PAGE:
It’s time to sing the Auld Lang Syne! Happy New Year!

happy-new-year-auld-lang-syne-lyrics

The Daily Contributor wishes all of our readers a very Happy and Fruitful New Year!

(image: via crunchgear)

Let’s sing the Auld Lang Syne!

Auld Lang Syne Lyrics

Should auld acquaintance be forgot,
And never brought to mind?
Should auld acquaintance be forgot,
And auld lang syne?

CHORUS:
For auld lang syne, my dear,
For auld lang syne,
We’ll tak a cup of kindness yet,
For auld lang syne!

And surely ye’ll be your pint-stowp,
And surely I’ll be mine,
And we’ll tak a cup o kindness yet,
For auld lang syne!

We twa hae run about the braes,
And pou’d the gowans fine,
But we’ve wander’d monie a weary fit,
Sin auld lang syne.

We twa hae paidl’d in the burn
Frae morning sun till dine,
But seas between us braid hae roar’d
Sin auld lang syne.

And there’s a hand my trusty fiere,
And gie’s a hand o thine,
And we’ll tak a right guid-willie waught,
For auld lang syne

Meaning:
auld lang syne – times gone by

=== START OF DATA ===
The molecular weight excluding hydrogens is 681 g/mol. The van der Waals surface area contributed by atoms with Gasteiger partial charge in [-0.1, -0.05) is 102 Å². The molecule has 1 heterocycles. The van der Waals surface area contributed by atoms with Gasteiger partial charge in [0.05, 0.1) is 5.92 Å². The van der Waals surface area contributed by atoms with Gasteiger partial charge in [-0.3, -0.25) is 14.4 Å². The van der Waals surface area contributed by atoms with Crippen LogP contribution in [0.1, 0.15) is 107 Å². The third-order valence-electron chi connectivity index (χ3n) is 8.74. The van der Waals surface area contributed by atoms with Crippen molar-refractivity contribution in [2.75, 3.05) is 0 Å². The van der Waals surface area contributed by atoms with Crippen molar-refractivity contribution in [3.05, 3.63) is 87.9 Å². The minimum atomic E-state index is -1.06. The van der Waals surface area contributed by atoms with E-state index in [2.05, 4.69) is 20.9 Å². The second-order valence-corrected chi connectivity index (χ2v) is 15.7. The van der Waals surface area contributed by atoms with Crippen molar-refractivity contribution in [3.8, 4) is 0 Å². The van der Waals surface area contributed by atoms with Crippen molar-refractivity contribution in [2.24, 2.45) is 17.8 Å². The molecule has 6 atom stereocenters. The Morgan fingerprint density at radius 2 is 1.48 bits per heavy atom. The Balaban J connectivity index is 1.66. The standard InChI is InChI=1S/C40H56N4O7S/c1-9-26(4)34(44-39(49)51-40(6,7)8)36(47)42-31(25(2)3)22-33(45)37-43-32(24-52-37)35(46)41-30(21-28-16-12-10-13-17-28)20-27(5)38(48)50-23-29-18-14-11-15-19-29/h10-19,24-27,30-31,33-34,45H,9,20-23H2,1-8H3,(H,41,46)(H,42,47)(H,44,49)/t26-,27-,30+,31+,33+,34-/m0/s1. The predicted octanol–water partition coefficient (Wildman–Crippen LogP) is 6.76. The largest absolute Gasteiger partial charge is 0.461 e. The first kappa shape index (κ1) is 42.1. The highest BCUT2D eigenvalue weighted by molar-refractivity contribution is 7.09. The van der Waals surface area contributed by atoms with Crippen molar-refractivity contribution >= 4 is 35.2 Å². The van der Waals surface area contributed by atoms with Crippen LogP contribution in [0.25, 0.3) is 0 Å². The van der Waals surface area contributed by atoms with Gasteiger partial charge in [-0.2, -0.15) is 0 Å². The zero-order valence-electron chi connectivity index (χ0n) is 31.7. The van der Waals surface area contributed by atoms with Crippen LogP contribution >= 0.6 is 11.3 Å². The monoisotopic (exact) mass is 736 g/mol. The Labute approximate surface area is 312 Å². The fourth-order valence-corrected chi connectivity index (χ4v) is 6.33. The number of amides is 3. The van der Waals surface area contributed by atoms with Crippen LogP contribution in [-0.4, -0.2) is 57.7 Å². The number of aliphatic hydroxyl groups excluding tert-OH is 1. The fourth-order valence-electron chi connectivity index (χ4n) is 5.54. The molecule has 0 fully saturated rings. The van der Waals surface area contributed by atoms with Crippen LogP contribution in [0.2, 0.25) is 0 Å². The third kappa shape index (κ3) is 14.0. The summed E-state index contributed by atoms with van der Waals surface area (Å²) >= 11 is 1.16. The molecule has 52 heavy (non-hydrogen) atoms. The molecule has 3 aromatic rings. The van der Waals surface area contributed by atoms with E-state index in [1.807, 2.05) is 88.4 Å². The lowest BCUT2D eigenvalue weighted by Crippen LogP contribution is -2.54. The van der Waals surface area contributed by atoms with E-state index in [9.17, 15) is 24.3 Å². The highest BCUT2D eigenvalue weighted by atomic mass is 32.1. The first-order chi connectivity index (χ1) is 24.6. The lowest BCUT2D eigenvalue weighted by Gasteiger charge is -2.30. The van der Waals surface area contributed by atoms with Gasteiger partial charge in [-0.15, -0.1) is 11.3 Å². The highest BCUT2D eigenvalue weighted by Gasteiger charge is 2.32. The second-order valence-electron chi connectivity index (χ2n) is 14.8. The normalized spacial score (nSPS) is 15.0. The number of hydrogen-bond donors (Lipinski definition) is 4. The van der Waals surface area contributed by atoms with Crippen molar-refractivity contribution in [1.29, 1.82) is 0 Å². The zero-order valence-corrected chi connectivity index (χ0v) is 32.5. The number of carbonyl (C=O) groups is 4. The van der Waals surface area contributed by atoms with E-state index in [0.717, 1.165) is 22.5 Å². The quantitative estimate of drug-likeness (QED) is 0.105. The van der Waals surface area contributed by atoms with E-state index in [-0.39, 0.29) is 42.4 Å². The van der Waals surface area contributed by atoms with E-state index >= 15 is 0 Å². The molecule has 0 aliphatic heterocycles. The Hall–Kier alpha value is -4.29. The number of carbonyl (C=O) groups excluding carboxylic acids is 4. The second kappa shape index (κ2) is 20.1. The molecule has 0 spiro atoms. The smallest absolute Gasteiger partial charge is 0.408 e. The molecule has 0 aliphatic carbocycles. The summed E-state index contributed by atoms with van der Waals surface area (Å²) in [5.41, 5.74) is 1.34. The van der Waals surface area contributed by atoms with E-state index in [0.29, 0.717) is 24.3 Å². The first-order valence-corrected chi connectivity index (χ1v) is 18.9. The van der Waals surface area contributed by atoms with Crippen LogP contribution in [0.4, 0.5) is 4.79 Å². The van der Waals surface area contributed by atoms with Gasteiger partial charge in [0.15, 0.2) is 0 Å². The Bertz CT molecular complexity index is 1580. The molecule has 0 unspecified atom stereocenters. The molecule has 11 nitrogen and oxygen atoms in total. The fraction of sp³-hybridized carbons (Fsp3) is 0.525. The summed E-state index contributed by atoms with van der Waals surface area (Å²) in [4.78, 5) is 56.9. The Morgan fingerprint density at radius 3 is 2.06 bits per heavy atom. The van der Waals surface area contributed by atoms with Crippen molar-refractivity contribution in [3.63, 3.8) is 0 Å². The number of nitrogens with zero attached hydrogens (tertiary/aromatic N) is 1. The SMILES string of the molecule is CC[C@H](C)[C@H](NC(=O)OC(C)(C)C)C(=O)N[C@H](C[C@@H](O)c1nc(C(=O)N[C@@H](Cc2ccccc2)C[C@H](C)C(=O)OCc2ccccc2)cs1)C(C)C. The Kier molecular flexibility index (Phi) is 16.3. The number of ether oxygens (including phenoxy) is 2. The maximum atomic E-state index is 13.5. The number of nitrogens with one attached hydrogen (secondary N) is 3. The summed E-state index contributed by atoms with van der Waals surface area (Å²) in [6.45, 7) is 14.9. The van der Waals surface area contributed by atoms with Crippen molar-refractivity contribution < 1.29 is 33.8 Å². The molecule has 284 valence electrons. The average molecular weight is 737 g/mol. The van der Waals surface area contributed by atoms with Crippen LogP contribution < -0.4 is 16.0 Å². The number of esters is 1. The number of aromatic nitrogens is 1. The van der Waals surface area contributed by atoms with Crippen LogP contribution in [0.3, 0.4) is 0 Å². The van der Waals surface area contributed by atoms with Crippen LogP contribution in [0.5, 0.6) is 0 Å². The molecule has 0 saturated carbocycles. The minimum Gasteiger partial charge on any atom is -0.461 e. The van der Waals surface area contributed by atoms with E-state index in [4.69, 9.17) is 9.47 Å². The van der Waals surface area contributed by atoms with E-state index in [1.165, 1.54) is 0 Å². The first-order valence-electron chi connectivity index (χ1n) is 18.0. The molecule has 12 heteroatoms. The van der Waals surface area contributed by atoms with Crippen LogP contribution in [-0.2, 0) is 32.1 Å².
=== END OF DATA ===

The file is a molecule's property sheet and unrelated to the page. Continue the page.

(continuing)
be – pay for
braes – hills
braid – broad
burn – stream
dine – dinner time
fiere – friend
fit – foot
gowans – daisies
guid-willie waught – goodwill drink
monie – many
morning sun – noon
paidl’t – paddled
pint-stowp – pint tankard
pou’d – pulled
twa – two

About Auld Lang Syne

Auld Lang Syne” is a Scottish poem written by Robert Burns in 1788 and set to the tune of a traditional folk song (Roud # 6294). It is well known in many English-speaking countries and is often sung to celebrate the start of the new year at the stroke of midnight on New Year’s Day.

The song’s (Scots) title may be translated into English literally as “old long since”, or more idiomatically, “long long ago” or “days gone by”. The phrase “Auld Lang Syne” is also used in similar poems by Robert Ayton (1570–1638), Allan Ramsay (1686-1757), and James Watson (1711) as well as older folk songs predating Burns. In his retelling of fairy tales in the Scots language, Matthew Fitt uses the phrase “In the days of auld lang syne” as the equivalent of “Once upon a time.” In Scots syne is pronounced like the English word sign. [via wikipedia]

Happy New Year to All!